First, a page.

With the off-licence sector losing 3,000 jobs since 2008 NOffLA is calling on government to protect the remaining 5,900 jobs in the sector. Its submission has called on government to reduce excise duty on alcohol by 15%, apply parity to wine taxation in relation to domestic alcohol, reintroduce a ban on below-cost selling and establish tighter control on out-of-state alcohol imports in terms of VAT and excise collection.

Specifically, it has called on government to:


  •  reduce excise duty on alcohol by 15% to support Ireland’s already struggling regional and local economies and to secure the livelihoods of communities in border regions. Ireland is currently the most expensive country in the EU in which to buy alcohol with prices at 175% above the EU average.
  • apply parity to wine taxationin relation to domestic alcohol. At present, retailers and suppliers need to raise an extra €17,958 per 1,000 cases of wine in excise and VAT due to increases in Budget 2013 and 2014, now totaling €47,035 – up 61%.
  • reintroduce a ban on below-cost selling of alcoholto ensure that retailers cannot reclaim 23% of the loss in their VAT returns. This would save the State an average of €24 million each year. Such a ban would also ensure that alcohol is retailed in a responsible manner through the elimination of deep discounting.
  • establish tighter control on out-of-state imports thus ensuring out-of-state and online retailers cannot sell alcohol directly to Irish consumers without paying the required tax and VAT. Cross-border illicit trade has been given an added impetus due to the devaluation of Sterling and the lower rates of excise charged in the UK. Also, higher excise on alcohol gives an economic incentive to the smuggling of alcohol products. The number of Revenue seizures of alcohol products increased greatly in 2016 compared with previous years. In 2016 there were 1,875 seizures of alcohol products compared to 938 in 2015, a near doubling of seizures year-on-year. This compares to 550 in 2014, 507 in 2013 and 359 seizures in 2012.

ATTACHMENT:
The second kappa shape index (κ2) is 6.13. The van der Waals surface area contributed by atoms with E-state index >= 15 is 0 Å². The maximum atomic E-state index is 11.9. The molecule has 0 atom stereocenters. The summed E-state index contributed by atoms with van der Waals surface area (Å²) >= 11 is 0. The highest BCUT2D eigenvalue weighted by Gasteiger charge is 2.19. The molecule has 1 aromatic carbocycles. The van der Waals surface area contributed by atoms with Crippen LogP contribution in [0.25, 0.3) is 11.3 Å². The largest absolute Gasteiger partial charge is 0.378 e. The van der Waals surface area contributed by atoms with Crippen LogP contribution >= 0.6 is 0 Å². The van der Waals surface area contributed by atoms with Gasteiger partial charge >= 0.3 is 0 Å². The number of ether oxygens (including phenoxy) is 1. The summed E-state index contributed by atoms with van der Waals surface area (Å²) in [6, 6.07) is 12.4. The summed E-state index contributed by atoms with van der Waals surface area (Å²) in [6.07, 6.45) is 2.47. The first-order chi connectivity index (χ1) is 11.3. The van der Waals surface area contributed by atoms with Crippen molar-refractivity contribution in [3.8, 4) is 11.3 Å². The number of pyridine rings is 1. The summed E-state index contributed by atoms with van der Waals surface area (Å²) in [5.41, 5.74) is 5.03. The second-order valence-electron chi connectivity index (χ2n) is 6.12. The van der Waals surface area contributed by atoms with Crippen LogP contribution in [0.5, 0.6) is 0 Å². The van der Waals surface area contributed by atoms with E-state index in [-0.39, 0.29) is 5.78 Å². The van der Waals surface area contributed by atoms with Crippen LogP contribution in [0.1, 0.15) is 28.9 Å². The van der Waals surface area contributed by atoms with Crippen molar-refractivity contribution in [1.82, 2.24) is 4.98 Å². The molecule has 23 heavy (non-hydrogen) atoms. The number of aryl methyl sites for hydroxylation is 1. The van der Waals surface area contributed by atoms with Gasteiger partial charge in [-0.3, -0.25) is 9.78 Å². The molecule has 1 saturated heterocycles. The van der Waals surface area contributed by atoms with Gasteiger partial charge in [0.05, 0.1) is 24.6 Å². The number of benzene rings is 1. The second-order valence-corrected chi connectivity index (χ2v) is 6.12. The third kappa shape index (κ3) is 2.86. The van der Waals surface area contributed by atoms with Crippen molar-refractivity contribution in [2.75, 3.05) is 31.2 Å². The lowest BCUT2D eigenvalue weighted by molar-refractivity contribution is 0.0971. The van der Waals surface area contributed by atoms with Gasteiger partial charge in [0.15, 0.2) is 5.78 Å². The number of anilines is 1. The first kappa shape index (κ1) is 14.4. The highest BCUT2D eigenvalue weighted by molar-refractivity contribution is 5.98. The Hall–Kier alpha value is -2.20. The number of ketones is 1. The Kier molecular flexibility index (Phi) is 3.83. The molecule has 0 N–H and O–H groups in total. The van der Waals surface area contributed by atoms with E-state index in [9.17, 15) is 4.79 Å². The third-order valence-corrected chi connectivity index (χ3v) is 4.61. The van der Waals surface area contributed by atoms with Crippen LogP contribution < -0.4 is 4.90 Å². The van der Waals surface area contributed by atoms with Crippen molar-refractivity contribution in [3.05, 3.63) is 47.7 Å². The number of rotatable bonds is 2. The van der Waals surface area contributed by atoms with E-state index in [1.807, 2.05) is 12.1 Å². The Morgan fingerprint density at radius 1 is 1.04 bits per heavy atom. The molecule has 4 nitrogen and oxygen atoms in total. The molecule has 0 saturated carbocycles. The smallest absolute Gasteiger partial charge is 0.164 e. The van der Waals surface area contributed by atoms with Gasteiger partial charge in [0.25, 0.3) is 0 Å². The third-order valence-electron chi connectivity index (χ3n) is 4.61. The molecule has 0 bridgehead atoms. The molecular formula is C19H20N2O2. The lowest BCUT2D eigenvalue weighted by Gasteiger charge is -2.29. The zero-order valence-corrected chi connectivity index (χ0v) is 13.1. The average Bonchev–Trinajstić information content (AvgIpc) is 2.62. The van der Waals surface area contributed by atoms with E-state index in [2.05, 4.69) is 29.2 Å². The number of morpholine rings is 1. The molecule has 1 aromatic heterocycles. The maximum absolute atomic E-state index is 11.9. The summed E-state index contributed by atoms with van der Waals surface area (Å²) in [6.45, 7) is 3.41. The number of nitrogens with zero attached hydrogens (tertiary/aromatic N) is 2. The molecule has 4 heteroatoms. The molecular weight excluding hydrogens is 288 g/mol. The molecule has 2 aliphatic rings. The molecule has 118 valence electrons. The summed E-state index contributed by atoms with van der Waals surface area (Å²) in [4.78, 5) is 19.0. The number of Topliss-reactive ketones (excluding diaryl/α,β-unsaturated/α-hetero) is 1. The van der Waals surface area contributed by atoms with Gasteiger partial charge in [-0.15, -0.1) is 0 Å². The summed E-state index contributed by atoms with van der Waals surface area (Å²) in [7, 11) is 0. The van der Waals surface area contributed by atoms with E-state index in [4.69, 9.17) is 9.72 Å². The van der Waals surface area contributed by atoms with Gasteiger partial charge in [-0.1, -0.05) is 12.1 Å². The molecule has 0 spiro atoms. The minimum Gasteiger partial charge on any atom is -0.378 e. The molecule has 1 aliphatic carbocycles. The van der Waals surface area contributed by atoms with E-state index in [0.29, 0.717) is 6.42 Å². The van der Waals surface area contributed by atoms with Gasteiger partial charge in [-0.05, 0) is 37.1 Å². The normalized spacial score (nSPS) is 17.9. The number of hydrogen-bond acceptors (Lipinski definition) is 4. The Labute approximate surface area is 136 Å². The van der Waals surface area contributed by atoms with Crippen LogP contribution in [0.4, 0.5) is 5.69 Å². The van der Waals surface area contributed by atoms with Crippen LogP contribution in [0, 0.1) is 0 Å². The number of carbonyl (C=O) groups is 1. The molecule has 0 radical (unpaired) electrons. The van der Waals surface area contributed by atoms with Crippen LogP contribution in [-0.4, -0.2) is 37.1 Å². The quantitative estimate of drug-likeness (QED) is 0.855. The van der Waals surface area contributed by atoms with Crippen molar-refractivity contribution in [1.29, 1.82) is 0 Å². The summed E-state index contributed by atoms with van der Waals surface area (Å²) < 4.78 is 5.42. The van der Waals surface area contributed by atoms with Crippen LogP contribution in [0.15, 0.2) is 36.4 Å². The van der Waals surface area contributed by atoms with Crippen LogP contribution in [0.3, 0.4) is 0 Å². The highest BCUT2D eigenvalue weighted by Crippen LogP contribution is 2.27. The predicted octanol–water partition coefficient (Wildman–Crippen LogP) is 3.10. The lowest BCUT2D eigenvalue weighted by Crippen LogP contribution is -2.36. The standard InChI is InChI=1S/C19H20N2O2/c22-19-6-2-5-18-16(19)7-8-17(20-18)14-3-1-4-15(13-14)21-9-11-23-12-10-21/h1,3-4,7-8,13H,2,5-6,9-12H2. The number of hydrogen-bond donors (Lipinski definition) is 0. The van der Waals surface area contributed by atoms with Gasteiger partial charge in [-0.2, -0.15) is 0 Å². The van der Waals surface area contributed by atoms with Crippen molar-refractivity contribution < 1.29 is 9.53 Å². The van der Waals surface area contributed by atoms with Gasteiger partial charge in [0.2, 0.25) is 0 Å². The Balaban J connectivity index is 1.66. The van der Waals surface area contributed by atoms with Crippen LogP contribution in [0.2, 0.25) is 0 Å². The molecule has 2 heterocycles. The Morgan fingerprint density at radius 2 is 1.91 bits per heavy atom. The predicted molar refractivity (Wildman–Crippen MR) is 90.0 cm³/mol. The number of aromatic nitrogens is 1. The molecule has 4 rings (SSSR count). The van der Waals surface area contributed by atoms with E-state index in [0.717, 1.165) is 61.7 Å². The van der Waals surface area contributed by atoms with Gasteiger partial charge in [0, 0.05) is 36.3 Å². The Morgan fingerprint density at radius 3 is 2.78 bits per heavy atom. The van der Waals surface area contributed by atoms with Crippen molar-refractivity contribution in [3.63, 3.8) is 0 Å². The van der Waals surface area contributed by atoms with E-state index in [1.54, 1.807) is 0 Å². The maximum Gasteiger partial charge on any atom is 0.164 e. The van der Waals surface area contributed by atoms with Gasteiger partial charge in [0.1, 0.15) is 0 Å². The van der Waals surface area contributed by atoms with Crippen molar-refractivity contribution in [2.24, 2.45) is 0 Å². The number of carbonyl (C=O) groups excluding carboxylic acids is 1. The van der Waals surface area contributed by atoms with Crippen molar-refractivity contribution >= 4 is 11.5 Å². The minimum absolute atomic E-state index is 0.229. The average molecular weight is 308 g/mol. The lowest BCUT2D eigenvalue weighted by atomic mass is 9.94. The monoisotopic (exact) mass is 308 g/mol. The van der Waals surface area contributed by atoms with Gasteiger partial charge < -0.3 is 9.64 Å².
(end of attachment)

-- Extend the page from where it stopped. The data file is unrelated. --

“The independent off-licence sector continues to face significant challenges associated with a punitive alcohol tax regime that is not in line with other European nations and is damaging not only local communities but also our national competitiveness,” commented NOffLA’s Government Affairs Director Evelyn Jones, “This situation has now been exacerbated by the likely impacts of Brexit and the debilitating impact cross-border trade will have on Irish SMEs.

“NOffLA members across the country are today surviving due to their expert staff, specialised offerings and established position in communities, not the overall national economic growth of the past couple of years. That said, in light of the unique challenges posed by Brexit, NOffLA members cannot rely on this going forward. If Sterling continues to devalue we will see a decimation of border communities and a broader national impact.

“Despite the overall challenges faced, we’re positive that the introduction of the Public Health Alcohol Bill, an appropriate Minimum Unit Price of €1 and a reduction in the level of excise will enable us to continue to responsibly serve communities across Ireland,” she concluded, “We’re therefore calling on the government to take the appropriate measures, giving us the means to contribute to the national recovery and future growth.”